“I cannot embark on a course of action that would represent a direct challenge in a general election to the party I have supported all my adult life.”
Former Chancellor Philip Hammond dismisses Johnson’s deal as ‘a limited achievement, maybe, but a limited achievement”.
This is Ireland’s deal as much as the UK’s. So the Taoiseach has an interest in assisting the Prime Minister over extension.
The Prime Minister falls 14 votes short – and says that the Bill will be paused while he speaks to EU leaders.
It’s a surprisingly large Government majority: 24 independents and 19 Labour MPs voted with the Government.
On a vote on the deal, our calculation is that the Government will lose by two – though that bypasses abstentions. But such a vote is very unlikely today,
At stake here is whether Britain ultimately repatriates meaningful economy policy, or remains only ever one small step away from EU re-entry.
If it happens, he must not just win but keep the backing of the DUP, Spartans, Labour rebels and as many of the whipless 21 as he can – and stave off a referendum too.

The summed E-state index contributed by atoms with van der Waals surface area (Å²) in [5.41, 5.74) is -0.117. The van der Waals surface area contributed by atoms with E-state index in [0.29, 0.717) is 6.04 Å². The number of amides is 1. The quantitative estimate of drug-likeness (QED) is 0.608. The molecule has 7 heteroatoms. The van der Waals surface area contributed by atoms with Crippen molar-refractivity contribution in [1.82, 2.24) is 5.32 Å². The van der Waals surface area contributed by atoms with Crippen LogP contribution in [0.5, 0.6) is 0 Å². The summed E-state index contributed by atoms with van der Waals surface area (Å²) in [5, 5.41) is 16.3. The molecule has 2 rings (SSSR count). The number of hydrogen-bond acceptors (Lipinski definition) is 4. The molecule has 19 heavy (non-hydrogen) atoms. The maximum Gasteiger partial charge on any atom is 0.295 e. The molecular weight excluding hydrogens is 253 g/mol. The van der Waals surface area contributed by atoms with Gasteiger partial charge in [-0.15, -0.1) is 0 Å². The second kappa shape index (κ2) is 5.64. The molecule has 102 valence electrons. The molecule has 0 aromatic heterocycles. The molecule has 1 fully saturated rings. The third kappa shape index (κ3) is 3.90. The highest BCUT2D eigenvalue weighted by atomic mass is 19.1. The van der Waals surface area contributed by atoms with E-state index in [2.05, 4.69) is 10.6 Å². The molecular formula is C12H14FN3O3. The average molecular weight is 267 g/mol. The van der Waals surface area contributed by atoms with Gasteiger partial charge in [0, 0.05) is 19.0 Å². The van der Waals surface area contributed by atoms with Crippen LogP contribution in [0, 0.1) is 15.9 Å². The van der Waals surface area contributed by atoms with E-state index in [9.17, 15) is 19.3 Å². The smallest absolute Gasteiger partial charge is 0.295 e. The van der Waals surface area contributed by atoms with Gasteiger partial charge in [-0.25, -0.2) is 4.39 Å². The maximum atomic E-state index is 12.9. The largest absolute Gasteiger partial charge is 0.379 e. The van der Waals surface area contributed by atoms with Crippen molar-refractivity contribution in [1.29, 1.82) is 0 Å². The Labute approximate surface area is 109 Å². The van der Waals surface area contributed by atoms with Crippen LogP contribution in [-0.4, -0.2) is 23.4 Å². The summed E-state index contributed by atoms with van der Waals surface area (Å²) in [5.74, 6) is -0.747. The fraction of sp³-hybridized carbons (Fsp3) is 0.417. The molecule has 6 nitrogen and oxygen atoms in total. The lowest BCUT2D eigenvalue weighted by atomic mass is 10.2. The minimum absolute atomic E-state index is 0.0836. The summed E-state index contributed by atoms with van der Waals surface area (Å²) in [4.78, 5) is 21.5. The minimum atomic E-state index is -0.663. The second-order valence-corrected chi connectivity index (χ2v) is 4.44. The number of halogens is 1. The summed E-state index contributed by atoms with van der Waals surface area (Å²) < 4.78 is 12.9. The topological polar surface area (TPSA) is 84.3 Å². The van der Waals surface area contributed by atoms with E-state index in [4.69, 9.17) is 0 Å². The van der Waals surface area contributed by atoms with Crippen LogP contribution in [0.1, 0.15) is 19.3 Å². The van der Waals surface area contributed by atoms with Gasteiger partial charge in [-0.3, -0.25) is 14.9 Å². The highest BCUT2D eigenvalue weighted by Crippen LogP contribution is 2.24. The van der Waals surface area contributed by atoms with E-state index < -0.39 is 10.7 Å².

An obscure, unused agreement struck by Cameron and the 1922 Committee back in 2006 is set to come into play.
It’s time to grasp the real message of the 2016 referendum: that universal suffrage has been a mistake of historic proportions.
When Letwin and Watson are on the same page, we should all study the book very carefully.
How the pro-Leave Spartans, not pro-Remain or pro-Soft Brexit Tories, could end up whipless – and barred from contesting a general election as Conservatives.
The approach – and the role of the Chancellor in the forthcoming election offer – has changed markedly.
Mark Spencer has reportedly rung round to inform them that they have lost the Whip.
The former Party Chairman and Chief Whip says the only way to save moderate conservatism is to get Brexit through.